City leaders say this ordinance is kind of a tough balancing act. They want to ensure the safety of residents inside their homes, but how do you that without criminalizing a mental illness?
Piles of garbage stacked up and animals living in unsanitary conditions, hoarding is a disorder psychiatrists estimate affects close to a million Americans.
"If you walk in, it literally looks like a tidal wave has struck the house -- clothes hanging on the banister, garbage up and down the stairs, pots and pans from weeks and weeks," said Dr. Richard Pesikoff with Baylor College of Medicine.
Just imagine living next door to a hoarder. There may be dangerous but invisible health hazards, like odors and disease coming into your home.
But currently, Houston police can only intervene if the problem is visible from outside the home.
"The goal is to provide a mechanism for public safety professionals and/or mental health professionals to make an intervention," Mayor Annise Parker said.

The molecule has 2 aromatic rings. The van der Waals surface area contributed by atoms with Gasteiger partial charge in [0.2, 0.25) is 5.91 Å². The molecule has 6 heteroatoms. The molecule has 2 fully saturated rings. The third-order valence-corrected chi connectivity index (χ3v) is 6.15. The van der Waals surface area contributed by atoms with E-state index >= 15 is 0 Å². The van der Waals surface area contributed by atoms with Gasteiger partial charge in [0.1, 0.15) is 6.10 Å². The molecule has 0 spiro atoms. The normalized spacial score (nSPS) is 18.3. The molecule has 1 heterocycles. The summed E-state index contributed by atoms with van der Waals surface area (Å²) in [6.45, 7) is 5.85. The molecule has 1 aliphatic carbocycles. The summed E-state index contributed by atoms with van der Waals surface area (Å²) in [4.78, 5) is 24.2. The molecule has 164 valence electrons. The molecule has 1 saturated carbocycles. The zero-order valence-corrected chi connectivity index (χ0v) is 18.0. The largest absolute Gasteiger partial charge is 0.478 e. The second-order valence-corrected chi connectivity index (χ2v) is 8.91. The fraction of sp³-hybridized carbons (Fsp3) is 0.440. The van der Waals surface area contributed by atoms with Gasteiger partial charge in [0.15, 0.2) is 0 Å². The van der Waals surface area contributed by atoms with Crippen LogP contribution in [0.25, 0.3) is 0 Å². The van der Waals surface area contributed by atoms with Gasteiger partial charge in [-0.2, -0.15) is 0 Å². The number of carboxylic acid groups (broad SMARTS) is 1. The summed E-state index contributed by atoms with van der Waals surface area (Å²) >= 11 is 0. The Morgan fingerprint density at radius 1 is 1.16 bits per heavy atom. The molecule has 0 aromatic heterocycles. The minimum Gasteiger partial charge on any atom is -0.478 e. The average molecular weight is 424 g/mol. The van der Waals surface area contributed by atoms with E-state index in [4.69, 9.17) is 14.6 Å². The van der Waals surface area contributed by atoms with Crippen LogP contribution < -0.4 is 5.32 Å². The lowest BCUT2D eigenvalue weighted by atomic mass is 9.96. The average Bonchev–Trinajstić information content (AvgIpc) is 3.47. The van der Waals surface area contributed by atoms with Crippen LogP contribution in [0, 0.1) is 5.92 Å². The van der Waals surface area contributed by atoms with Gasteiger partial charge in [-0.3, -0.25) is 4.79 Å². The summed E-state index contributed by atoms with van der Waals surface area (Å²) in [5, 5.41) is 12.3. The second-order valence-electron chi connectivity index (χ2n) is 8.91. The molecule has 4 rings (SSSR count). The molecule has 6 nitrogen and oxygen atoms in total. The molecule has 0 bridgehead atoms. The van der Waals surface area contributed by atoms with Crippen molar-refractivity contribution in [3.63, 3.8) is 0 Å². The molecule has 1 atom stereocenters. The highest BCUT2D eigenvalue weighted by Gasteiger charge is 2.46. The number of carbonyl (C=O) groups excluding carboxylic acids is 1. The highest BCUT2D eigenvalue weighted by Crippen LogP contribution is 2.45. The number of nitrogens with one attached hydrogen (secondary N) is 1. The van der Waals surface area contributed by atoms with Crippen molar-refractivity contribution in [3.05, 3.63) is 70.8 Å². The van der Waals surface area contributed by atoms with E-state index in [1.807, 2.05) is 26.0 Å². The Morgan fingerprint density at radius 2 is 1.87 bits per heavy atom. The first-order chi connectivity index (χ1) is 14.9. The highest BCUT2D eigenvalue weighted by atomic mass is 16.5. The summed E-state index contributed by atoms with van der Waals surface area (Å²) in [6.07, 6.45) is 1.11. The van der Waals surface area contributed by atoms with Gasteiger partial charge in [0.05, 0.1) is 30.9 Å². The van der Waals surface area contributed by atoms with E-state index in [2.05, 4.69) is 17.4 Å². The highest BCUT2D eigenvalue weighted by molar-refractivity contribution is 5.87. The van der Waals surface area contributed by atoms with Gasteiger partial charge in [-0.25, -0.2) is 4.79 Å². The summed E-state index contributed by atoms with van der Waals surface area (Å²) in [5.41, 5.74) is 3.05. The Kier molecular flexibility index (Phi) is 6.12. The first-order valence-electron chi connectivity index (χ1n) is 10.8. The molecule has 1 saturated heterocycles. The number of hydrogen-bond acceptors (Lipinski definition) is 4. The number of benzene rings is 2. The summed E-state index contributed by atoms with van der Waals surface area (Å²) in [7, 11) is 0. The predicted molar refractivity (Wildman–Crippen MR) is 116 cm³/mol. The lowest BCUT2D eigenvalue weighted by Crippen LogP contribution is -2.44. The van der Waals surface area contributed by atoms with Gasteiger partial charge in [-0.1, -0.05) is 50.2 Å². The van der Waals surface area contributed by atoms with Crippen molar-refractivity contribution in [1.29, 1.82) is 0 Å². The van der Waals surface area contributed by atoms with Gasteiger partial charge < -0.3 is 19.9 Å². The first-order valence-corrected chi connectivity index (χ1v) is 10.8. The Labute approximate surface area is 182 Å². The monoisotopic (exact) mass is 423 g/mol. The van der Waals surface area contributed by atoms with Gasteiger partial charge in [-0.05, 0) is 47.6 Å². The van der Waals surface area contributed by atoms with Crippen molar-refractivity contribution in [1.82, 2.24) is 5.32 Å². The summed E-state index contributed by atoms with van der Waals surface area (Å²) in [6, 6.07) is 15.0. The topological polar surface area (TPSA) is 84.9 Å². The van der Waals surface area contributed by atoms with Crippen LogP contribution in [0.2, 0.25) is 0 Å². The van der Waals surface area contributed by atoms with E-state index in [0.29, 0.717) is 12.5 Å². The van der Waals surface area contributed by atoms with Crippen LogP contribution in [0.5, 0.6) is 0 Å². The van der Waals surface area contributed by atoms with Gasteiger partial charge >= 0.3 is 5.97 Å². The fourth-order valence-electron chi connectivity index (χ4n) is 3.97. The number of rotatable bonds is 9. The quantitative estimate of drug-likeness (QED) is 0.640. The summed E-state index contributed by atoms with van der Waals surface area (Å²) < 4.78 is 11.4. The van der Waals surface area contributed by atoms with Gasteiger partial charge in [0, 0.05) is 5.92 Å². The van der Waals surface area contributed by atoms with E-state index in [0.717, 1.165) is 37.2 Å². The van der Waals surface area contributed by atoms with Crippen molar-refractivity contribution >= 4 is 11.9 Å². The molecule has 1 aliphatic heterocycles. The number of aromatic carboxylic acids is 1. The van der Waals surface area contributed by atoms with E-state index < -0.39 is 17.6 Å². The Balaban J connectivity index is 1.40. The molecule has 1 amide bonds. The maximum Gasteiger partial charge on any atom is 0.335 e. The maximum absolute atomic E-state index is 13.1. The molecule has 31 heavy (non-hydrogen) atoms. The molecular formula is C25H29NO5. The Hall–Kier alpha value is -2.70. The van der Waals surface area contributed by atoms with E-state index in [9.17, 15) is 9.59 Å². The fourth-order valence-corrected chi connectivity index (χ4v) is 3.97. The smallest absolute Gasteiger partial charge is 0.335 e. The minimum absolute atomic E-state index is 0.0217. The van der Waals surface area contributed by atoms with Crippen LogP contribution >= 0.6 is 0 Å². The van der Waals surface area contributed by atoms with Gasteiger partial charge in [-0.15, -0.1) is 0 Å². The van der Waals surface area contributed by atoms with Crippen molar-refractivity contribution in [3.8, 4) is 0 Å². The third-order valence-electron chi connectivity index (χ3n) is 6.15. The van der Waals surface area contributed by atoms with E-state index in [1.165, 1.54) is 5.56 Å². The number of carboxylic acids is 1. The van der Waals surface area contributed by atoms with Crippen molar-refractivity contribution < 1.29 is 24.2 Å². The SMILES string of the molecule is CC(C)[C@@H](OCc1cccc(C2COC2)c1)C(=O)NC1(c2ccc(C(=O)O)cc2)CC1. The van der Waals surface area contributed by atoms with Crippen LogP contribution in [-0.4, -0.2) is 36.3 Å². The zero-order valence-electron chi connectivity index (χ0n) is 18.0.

Houston city councilmembers are considering an ordinance that would allow officers to issue hoarders $200 tickets for every day the situation causes health or safety hazards to neighbors.
Police would also be required to consult with mental health professionals and offer treatment options when issuing tickets.
"We really don't want the $200, we really don't want to hurt these people financially. But sometimes the only way you have any leverage is to force people to do these kinds of things," Dr. Pesikoff said.
This proposed oridnance would apply only to buildings with shared rooms, like apartments and condominiums. Council is expected to discuss it further during its next meeting.
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